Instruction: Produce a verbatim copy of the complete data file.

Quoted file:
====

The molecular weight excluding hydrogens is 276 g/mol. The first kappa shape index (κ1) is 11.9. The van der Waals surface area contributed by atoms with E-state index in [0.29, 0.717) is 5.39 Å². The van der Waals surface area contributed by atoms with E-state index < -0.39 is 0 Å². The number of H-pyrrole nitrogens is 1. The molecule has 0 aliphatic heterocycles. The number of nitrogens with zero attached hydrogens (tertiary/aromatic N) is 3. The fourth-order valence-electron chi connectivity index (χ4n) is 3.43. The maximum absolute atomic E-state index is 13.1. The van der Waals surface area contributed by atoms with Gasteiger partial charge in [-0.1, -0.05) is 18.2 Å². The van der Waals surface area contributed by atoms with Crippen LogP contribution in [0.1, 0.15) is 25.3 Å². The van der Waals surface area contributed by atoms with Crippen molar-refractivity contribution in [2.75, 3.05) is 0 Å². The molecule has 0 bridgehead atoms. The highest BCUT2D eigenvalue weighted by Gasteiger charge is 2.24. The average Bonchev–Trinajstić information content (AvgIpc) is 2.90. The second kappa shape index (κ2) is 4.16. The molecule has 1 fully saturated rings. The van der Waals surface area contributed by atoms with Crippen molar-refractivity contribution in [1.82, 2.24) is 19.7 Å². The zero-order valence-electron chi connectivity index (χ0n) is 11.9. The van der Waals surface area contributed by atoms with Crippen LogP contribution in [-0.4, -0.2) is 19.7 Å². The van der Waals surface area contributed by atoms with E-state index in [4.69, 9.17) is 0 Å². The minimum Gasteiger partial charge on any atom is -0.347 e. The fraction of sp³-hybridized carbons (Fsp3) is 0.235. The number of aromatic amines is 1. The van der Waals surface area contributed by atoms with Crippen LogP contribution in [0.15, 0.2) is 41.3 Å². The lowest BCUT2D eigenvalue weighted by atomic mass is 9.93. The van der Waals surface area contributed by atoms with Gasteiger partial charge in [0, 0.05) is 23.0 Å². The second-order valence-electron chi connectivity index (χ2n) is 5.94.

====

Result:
The molecular weight excluding hydrogens is 276 g/mol. The first kappa shape index (κ1) is 11.9. The van der Waals surface area contributed by atoms with E-state index in [0.29, 0.717) is 5.39 Å². The van der Waals surface area contributed by atoms with E-state index < -0.39 is 0 Å². The number of H-pyrrole nitrogens is 1. The molecule has 0 aliphatic heterocycles. The number of nitrogens with zero attached hydrogens (tertiary/aromatic N) is 3. The fourth-order valence-electron chi connectivity index (χ4n) is 3.43. The maximum absolute atomic E-state index is 13.1. The van der Waals surface area contributed by atoms with Gasteiger partial charge in [-0.1, -0.05) is 18.2 Å². The van der Waals surface area contributed by atoms with Crippen LogP contribution in [0.1, 0.15) is 25.3 Å². The van der Waals surface area contributed by atoms with Crippen molar-refractivity contribution in [2.75, 3.05) is 0 Å². The molecule has 0 bridgehead atoms. The highest BCUT2D eigenvalue weighted by Gasteiger charge is 2.24. The average Bonchev–Trinajstić information content (AvgIpc) is 2.90. The second kappa shape index (κ2) is 4.16. The molecule has 1 fully saturated rings. The van der Waals surface area contributed by atoms with Crippen molar-refractivity contribution in [1.82, 2.24) is 19.7 Å². The zero-order valence-electron chi connectivity index (χ0n) is 11.9. The van der Waals surface area contributed by atoms with Crippen LogP contribution in [-0.4, -0.2) is 19.7 Å². The van der Waals surface area contributed by atoms with E-state index in [4.69, 9.17) is 0 Å². The minimum Gasteiger partial charge on any atom is -0.347 e. The fraction of sp³-hybridized carbons (Fsp3) is 0.235. The number of aromatic amines is 1. The van der Waals surface area contributed by atoms with Crippen LogP contribution in [0.15, 0.2) is 41.3 Å². The lowest BCUT2D eigenvalue weighted by atomic mass is 9.93. The van der Waals surface area contributed by atoms with Gasteiger partial charge in [0, 0.05) is 23.0 Å². The second-order valence-electron chi connectivity index (χ2n) is 5.94.